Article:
Union Advocacy and Free Speech

I have written about the free speech rights of public employees a few times now but a recent case from a federal court in New York creates an important precedent for union members advocating on their coworkers’ behalf.  See Pekowsky v. Yonkers Bd. of Educ., No. 12 Civ. 4090 (S.D.N.Y. May 29, 2014).  Before getting into the details of Pekowsky, it’s important to understand the general landscape of public employee First Amendment rights.  The courts have taken several opportunities to limit general free speech rights in the somewhat unique scenario where the government is also an individual’s employer.  In order for a public employee’s speech to be protected under the First Amendment (and therefore protect them from any discipline for that speech), the speech must meet four tests:

  1. The employee must be speaking as a citizen and not pursuant to their official duties;
  2. The speech must be on a topic of public concern;
  3. The employee’s free speech interests must outweigh the employer’s interests; and
  4. The speech must be the motivating factor of an adverse employment action.

At issue in Pekowsky, was how these tests would apply to a union representative disciplined after advocating for his coworkers.  Hit the jump for more…

As is the case for many public education union representatives, the plaintiff in Pekowsky was also a full-time teacher.  In addition to his duties as a middle-school music educator, the plaintiff served as the president of the local union organization and was responsible for attending disciplinary meetings, bringing grievances, and generally advocating for teacher rights.  Due to a series of events, including multiple grievances, a dispute over compensation, and attempts to circumvent the plaintiff during disciplinary meetings, the relationship between the plaintiff and his principal deteriorated.  After the plaintiff had an altercation with a student, the principal requested that the plaintiff be removed from the building and the plaintiff’s schedule was modified so that he split time between two other buildings, making it impossible for him to continue as president and thereby foregoing a stipend paid to that position.  The plaintiff then brought suit alleging retaliation for his union advocacy speech.  Both the plaintiff and the school then moved for summary judgment, which would allow the court to render a decision prior to trial.

The court analyzed each of the tests for free speech in turn.  The court first found that the union representative duties were clearly separate from the individual’s teacher duties, therefore the teacher was speaking as a citizen (the court also cited two other cases from other jurisdictions with similar holdings).  Next, the court found that the plaintiff’s union advocacy was a “matter of importance to the functioning of our public education system” and a “feature of contemporary public debates,” and therefore the speech was on a matter of public concern.  Finally, the court noted that, while there was a dispute as to the exact reasons for his transfer, there was sufficient evidence of retaliation that a jury should have an opportunity to decide based on all of the evidence.  Therefore, the court dismissed the school’s motions for summary judgment and allowed the case to go to trial.  Additionally, the court noted that the free speech rights of public employees are “clearly established” and therefore the principal could be directly liable for her role in the transfer of the plaintiff.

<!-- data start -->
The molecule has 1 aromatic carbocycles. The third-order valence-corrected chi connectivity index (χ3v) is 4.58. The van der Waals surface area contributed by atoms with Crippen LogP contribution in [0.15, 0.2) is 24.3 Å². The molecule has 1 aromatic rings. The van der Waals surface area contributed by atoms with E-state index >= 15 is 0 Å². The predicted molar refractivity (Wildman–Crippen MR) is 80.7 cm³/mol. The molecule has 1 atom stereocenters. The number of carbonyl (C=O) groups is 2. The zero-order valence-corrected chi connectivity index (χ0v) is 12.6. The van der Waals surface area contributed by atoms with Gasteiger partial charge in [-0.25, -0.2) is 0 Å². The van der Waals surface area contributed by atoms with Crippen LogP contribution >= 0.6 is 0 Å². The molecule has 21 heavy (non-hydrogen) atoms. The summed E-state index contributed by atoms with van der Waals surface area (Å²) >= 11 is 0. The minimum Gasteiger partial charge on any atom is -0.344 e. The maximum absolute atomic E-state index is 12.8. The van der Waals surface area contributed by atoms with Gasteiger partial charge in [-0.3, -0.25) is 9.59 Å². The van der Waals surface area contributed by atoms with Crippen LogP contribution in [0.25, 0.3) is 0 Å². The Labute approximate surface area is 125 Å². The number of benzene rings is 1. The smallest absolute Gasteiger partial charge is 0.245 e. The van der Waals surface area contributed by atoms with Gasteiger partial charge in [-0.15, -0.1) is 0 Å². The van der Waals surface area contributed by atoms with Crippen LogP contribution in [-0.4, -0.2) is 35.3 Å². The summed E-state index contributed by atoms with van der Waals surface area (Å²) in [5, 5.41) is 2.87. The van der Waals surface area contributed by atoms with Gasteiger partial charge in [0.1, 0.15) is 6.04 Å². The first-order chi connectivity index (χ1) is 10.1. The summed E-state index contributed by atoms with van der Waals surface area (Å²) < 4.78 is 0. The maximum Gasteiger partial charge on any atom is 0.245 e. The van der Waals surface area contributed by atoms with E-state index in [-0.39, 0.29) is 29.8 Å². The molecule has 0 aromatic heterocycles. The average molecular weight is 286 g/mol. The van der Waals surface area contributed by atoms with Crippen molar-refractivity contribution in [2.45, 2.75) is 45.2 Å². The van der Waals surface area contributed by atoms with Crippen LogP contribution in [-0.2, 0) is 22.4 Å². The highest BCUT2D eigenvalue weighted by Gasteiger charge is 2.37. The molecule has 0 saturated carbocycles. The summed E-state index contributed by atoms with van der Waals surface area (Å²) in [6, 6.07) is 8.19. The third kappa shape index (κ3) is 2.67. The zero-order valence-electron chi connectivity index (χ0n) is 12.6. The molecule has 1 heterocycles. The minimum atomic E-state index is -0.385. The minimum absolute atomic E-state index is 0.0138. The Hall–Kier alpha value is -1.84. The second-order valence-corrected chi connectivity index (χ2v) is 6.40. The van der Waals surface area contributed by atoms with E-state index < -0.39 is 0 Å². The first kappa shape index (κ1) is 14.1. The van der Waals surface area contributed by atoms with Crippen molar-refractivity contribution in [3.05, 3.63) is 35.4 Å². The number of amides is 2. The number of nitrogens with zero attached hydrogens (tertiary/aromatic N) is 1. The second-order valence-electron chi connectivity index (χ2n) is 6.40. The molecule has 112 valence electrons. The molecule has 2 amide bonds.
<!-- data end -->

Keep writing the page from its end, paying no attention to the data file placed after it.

The most striking aspect of the Pekowsky decision is how clearly the court finds the speech to be on a matter of public concern.  The free speech protection for internal work complaints has been somewhat in flux since the U.S. Supreme Court decision Borough of Duryea v. Guarnieri where the Court found that even internal complaints must address matters of public concern.  Some commentators had raised the concern that nearly all internal grievances are related to specific individual complaints which a court may decline to interpret as matters of public concern.  The Pekowsky court sidestepped the issue by focusing on the fact that championing individual disputes as a union representative is itself activity on a matter of public concern, without necessitating closer individual inspection of each complaint raised.

The Pekowsky decision is just a trial court decision so it is far from the final word in the matter but it does strike a hopeful note for those who wish to advocate for the good of their coworkers without facing adverse employment actions for that advocacy.  Missouri NEA members who feel they have been retaliated for their union advocacy work should immediately contact their UniServ Director for assistance.

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